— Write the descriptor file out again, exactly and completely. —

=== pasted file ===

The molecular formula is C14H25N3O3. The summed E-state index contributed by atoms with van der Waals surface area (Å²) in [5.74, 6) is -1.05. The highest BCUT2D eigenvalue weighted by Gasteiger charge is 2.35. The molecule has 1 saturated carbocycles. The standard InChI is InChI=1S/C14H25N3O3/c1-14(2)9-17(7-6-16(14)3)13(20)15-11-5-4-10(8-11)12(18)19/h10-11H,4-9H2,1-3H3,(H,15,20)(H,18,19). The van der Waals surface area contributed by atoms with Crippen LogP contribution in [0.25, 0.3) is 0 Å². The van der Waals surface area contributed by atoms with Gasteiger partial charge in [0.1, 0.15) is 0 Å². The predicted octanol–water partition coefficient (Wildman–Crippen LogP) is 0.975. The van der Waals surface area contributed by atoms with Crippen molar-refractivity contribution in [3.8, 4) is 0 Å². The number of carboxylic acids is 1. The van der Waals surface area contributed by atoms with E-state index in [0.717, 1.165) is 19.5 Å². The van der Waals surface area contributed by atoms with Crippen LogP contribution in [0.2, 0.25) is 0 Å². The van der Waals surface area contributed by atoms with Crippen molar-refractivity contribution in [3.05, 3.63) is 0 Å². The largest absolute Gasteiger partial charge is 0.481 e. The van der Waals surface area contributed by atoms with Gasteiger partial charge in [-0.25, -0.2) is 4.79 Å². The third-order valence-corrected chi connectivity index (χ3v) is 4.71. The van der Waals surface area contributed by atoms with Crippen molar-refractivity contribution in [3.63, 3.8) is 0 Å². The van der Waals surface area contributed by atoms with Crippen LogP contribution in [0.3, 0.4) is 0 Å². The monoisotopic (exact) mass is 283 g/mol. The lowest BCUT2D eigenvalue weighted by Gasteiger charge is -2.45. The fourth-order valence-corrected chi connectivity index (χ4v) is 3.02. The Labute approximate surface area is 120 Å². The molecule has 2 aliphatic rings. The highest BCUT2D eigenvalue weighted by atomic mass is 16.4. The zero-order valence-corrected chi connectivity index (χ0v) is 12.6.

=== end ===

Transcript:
The molecular formula is C14H25N3O3. The summed E-state index contributed by atoms with van der Waals surface area (Å²) in [5.74, 6) is -1.05. The highest BCUT2D eigenvalue weighted by Gasteiger charge is 2.35. The molecule has 1 saturated carbocycles. The standard InChI is InChI=1S/C14H25N3O3/c1-14(2)9-17(7-6-16(14)3)13(20)15-11-5-4-10(8-11)12(18)19/h10-11H,4-9H2,1-3H3,(H,15,20)(H,18,19). The van der Waals surface area contributed by atoms with Crippen LogP contribution in [0.25, 0.3) is 0 Å². The van der Waals surface area contributed by atoms with Gasteiger partial charge in [0.1, 0.15) is 0 Å². The predicted octanol–water partition coefficient (Wildman–Crippen LogP) is 0.975. The van der Waals surface area contributed by atoms with Crippen molar-refractivity contribution in [3.8, 4) is 0 Å². The number of carboxylic acids is 1. The van der Waals surface area contributed by atoms with E-state index in [0.717, 1.165) is 19.5 Å². The van der Waals surface area contributed by atoms with Crippen LogP contribution in [0.2, 0.25) is 0 Å². The van der Waals surface area contributed by atoms with Crippen molar-refractivity contribution in [3.05, 3.63) is 0 Å². The largest absolute Gasteiger partial charge is 0.481 e. The van der Waals surface area contributed by atoms with Gasteiger partial charge in [-0.25, -0.2) is 4.79 Å². The third-order valence-corrected chi connectivity index (χ3v) is 4.71. The van der Waals surface area contributed by atoms with Crippen molar-refractivity contribution in [3.63, 3.8) is 0 Å². The van der Waals surface area contributed by atoms with Crippen LogP contribution in [0.3, 0.4) is 0 Å². The monoisotopic (exact) mass is 283 g/mol. The lowest BCUT2D eigenvalue weighted by Gasteiger charge is -2.45. The fourth-order valence-corrected chi connectivity index (χ4v) is 3.02. The Labute approximate surface area is 120 Å². The molecule has 2 aliphatic rings. The highest BCUT2D eigenvalue weighted by atomic mass is 16.4. The zero-order valence-corrected chi connectivity index (χ0v) is 12.6.